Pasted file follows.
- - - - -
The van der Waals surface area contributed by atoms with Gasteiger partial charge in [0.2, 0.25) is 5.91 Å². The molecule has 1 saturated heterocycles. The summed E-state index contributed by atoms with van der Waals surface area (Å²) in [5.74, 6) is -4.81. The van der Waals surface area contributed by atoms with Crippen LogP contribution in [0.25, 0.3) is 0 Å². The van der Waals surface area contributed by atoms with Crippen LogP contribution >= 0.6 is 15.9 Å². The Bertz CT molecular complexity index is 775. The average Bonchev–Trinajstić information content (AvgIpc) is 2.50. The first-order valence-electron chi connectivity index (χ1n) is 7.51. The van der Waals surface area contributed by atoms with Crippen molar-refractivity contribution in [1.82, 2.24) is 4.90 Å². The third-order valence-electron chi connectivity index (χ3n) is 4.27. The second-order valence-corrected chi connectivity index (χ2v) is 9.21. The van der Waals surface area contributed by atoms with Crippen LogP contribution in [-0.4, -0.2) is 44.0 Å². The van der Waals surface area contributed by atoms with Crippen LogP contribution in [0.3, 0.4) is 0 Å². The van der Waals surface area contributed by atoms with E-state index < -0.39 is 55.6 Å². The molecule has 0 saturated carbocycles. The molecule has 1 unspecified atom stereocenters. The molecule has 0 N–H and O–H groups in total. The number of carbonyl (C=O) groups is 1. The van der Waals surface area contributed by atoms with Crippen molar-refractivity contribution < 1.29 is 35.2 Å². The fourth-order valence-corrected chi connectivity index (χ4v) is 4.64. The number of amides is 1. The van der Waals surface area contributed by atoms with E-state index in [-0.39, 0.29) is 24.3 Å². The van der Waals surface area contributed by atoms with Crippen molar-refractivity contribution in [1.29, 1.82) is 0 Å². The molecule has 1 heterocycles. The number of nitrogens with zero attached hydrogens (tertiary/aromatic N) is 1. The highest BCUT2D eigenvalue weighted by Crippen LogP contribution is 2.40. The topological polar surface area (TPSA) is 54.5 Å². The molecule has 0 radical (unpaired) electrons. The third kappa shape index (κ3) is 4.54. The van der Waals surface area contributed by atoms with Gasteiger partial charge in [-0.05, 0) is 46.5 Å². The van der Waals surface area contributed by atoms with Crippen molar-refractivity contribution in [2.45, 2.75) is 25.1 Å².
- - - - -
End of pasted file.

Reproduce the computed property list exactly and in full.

The van der Waals surface area contributed by atoms with Gasteiger partial charge in [0.2, 0.25) is 5.91 Å². The molecule has 1 saturated heterocycles. The summed E-state index contributed by atoms with van der Waals surface area (Å²) in [5.74, 6) is -4.81. The van der Waals surface area contributed by atoms with Crippen LogP contribution in [0.25, 0.3) is 0 Å². The van der Waals surface area contributed by atoms with Crippen LogP contribution >= 0.6 is 15.9 Å². The Bertz CT molecular complexity index is 775. The average Bonchev–Trinajstić information content (AvgIpc) is 2.50. The first-order valence-electron chi connectivity index (χ1n) is 7.51. The van der Waals surface area contributed by atoms with Crippen molar-refractivity contribution in [1.82, 2.24) is 4.90 Å². The third-order valence-electron chi connectivity index (χ3n) is 4.27. The second-order valence-corrected chi connectivity index (χ2v) is 9.21. The van der Waals surface area contributed by atoms with Crippen LogP contribution in [-0.4, -0.2) is 44.0 Å². The van der Waals surface area contributed by atoms with Crippen LogP contribution in [0.3, 0.4) is 0 Å². The van der Waals surface area contributed by atoms with E-state index < -0.39 is 55.6 Å². The molecule has 0 saturated carbocycles. The molecule has 1 unspecified atom stereocenters. The molecule has 0 N–H and O–H groups in total. The number of carbonyl (C=O) groups is 1. The van der Waals surface area contributed by atoms with Crippen molar-refractivity contribution < 1.29 is 35.2 Å². The fourth-order valence-corrected chi connectivity index (χ4v) is 4.64. The number of amides is 1. The van der Waals surface area contributed by atoms with E-state index in [-0.39, 0.29) is 24.3 Å². The van der Waals surface area contributed by atoms with Crippen molar-refractivity contribution in [1.29, 1.82) is 0 Å². The molecule has 1 heterocycles. The number of nitrogens with zero attached hydrogens (tertiary/aromatic N) is 1. The highest BCUT2D eigenvalue weighted by Crippen LogP contribution is 2.40. The topological polar surface area (TPSA) is 54.5 Å². The molecule has 0 radical (unpaired) electrons. The third kappa shape index (κ3) is 4.54. The van der Waals surface area contributed by atoms with Gasteiger partial charge in [-0.05, 0) is 46.5 Å². The van der Waals surface area contributed by atoms with Crippen molar-refractivity contribution in [2.45, 2.75) is 25.1 Å².